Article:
Delhi shuts schools as it mulls pollution lockdown


Authorities in India’s capital, New Delhi, have announced a one-week
closure of schools and said they would consider a “pollution lockdown”
to protect citizens from worsening levels of toxic smog.

“Schools will be shut so that children don’t have to breathe polluted
air,” Chief Minister Arvind Kejriwal told reporters on Saturday, adding
that construction activity would be halted for four days.

Government offices were asked to operate from home and private
businesses were advised to stick to work-from-home options as much
as possible.

The city is ranked one of the world’s most polluted, with a hazardous
melange of factory and vehicle emissions, as well as smoke from
agricultural fires, settling in the skies over its 20 million people each
winter.

On Saturday, the Supreme Court suggested imposing a lockdown on
Delhi to combat the air quality crisis. “How will we live otherwise?”
Chief Justice N.V. Ramana said.

Kejriwal said his government would consider the court’s suggestion
after consulting with stakeholders.

“Pollution lockdown has never happened before. It will be an extreme
step,” he said.

The Central Pollution Control Board on Friday advised authorities to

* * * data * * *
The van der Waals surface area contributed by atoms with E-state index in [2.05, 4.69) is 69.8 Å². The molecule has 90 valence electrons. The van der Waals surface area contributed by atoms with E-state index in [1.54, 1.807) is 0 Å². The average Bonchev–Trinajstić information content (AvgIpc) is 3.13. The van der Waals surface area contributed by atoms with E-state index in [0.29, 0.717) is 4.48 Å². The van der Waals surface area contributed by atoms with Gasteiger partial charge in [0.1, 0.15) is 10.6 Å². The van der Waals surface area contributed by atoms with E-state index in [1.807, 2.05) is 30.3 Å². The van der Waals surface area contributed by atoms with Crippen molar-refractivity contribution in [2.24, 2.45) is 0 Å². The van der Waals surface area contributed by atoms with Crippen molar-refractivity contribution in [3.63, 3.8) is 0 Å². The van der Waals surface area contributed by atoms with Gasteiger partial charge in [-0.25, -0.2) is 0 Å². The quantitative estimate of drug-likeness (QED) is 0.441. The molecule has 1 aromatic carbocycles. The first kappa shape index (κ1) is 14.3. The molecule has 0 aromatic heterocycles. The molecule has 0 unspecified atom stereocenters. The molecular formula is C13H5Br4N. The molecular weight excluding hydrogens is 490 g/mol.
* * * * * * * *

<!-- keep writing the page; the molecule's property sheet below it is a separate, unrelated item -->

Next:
prepare “for implementation of measures under ’emergency’
category”.

It added the poor air quality would likely run until at least November
18 due to “low winds with calm conditions during the night”.

On Saturday, levels of PM 2.5 particles – the smallest and most
harmful, which can enter the bloodstream – topped 300 on the air
quality index.

That is 20 times the maximum daily limit recommended by the World
Health Organization.

Al Jazeera’s Pavni Mittal, reporting from New Delhi, said people in the
city had been “waking up to thick smog” for more than a week now.

Pollution in Delhi gets worse

“Visibility has been low and the situation gets so bad, there are times
in the day you can actually taste the pollution,” she added.

“The situation gets especially bad during this time of the year,” Mittal
explained, citing the onset of winter and the rise in farm fires in
neighbouring states, among other reasons.

Delhi’s government has been promising for years to clean up the city’s
air.

The burning of agricultural waste in Delhi’s neighbouring states – a
major contributor to the city’s pollution levels every winter – has
continued despite a Supreme Court ban.

Tens of thousands of farmers around the capital burn their stubble –
or crop residue – at the start of every winter, clearing fields from
recently harvested paddies to make way for wheat.

The number of farm fires this season has been the highest in the past
four years, according to government data.

Earlier this year, the Delhi government opened its first “smog tower”
containing 40 giant fans that pump 1,000 cubic metres of air per
second through filters.

The $2m installation halves the number of harmful particulates in the
air but only within a radius of one square kilometre (0.4 square miles),
according to engineers.

A 2020 report by Swiss organisation IQAir found that 22 of the
world’s 30 most polluted cities were in India, with Delhi ranked the
most polluted capital globally.